Japanese Americans had once been sentenced to the Catalina Federal Honor Camp between 1939 and 1973. I had not been aware of the camp’s presence, just six miles from my Tucson, Arizona home, till recently.
Mt Lemmon is in my backyard and years ago the original main road was up the north side of the mountain whereas I live on the south side. In 1933, the idea to build a road from the south side was decided so travel to the mountain top from Tucson was a shorter route. Prisoners from temporary prison camps were relocated to a newly built “Federal Honor Camp” in 1939. Prisoners provided the labor to build the 25 mile Mt Lemmon Highway. When the workers no longer used only picks to break rocks, but had jackhammers, tractors and bulldozers finally available to them the work went faster. Plus the prison was located just off the highway so prisoners quickly got to work each day. Anyone who drives the road today can fully understand and appreciate the amazing work these men had accomplished!
Prisoners were individuals who had been convicted of refusing to join the military for moral or religious reasons, examples: Hopi Indians from northern Arizona and Jehovah’s Witnesses. Others broke tax or immigration laws or were protesting the internment of Japanese Americans during WWII, such as Gordon Hirabayashi.
But why is this place on the mountain where the prison, Catalina Federal Honor Camp once stood, now called the “Gordon Hirabayashi Recreation Site”? Today there is a trail head at a hiking trail, a campground and information placards about the area’s history. Here is what I learned.
There is plenty of history to be understood here. While I am no historian, this is my understanding of the facts. Gordon Hirabayashi’s parents were both born in Japan, emigrated to the USA, met and were married. Gordon Hirabayashi was born an American citizen, was an active Christian, and eventually attended the University of Washington. He never had any affiliation with Japan or Japanese individuals in Japan.
On December 7, 1941, Pearl Harbor, Hawaii, USA was attacked by Japanese military planes. President Franklin D. Roosevelt called for a proclamation of war with the Japanese empire and issued some executive orders which delegated authority to General DeWitt to issue specific proclamations. One such proclamation he established was a curfew in specific military zones requiring persons of Japanese ancestry to be home between 8pm and 6am and to report within 2 days to a civilian control station as a prerequisite to an assignment to an internment camp. Hirabayashi instead turned himself in at his attorney’s office and stated as a matter of conscience he was refusing to report to the control station.
So in 1942 a Japanese American, aged 24, Gordon Hirabayashi, who violated a curfew was convicted and sentenced to the Catalina Federal Honor Camp. General DeWitt’s report explained why his internment orders were justified and that they had been unable to quickly determine loyalties of citizens with Japanese ancestry. But in 1987 Hirabayashi’s case was reopened, the US government officially apologized for the mass incarceration of 117,000 Japanese Americans and aliens alike, and President Reagan signed the Civil Liberties Act. There is much more to know of Gordon Hirabayashi’s life so if you are inclined it is really quite interesting history of a man, the US court decisions and governmental actions.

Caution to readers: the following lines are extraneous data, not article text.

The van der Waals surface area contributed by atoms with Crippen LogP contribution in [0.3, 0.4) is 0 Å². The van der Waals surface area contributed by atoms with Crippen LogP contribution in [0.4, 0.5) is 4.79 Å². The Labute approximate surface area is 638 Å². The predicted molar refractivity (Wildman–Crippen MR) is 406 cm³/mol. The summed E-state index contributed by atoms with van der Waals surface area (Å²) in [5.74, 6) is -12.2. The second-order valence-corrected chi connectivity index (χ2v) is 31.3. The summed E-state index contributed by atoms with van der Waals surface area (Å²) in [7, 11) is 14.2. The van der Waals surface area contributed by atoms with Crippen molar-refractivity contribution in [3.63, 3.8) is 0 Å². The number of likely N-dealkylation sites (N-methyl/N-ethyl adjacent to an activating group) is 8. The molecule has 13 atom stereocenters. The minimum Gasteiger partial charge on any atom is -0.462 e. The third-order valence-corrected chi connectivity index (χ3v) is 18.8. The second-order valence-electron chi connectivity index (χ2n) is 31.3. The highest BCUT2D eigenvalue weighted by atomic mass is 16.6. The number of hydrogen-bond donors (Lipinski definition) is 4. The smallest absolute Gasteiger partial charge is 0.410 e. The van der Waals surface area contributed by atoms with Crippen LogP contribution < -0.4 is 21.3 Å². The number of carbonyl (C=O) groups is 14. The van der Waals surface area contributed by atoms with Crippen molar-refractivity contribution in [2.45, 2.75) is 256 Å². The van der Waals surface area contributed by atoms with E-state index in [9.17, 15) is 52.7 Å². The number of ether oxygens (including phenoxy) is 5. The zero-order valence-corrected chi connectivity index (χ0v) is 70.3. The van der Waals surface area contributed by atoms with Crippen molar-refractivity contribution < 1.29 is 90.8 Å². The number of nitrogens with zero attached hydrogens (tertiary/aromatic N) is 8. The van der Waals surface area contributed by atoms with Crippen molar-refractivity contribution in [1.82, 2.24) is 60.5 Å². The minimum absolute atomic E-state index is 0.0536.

In honor of Gordon Hirabayashi who questioned the constitutionality of the internment camps, this former site of the prison camp is here to remind us all of the importance in respecting each other so we can live in a peaceful world. As you walk this historical site where most the buildings no longer stand, it is easy to see why it was a good location for an outdoor prison. The camp closed in the 1970’s but I hope the history and lessons learned remain for generations to come.
Two important quotes from Gordon Hirabayashi:
“This is a great Constitution, but if it doesn’t serve you during a crisis, what good is it? We faltered once, but to show how good our constitution is, we were able to apologize and acknowledge an error, and we’re going to be stronger for it.”
“If you forget about it, you’re more vulnerable to having it repeated, and we don’t want to have this ever happen to any citizen again.”
So I walked up the steps and looked out upon the land and thought of all this history. In 1999, the Coronado National Forest named the site: Gordon Hirabayashi Recreation Site and at the opening ceremony Gordon Hirabayashi was present. In 2012, President Barack Obama presented the highest civil award of the USA, the Presidential Medal of Freedom, to Gordon Hirabayashi posthumously. It was accepted by family members and in 2014 donated to the University of Washington Library Special Collections.
As I stood on the land and contemplated all the injustices in our world, locally and globally, I can only wonder if problem-solving with pro-active solutions, resolution to conflicts with less hate toward one another, and wanting the best for each other each day and around the world is ever achievable. We are so capable of so much yet we seem so slow. It took 45 years for an acknowledgement of a wrong-doing in Hirabayashi’s case. We need to do better than that on so many fronts!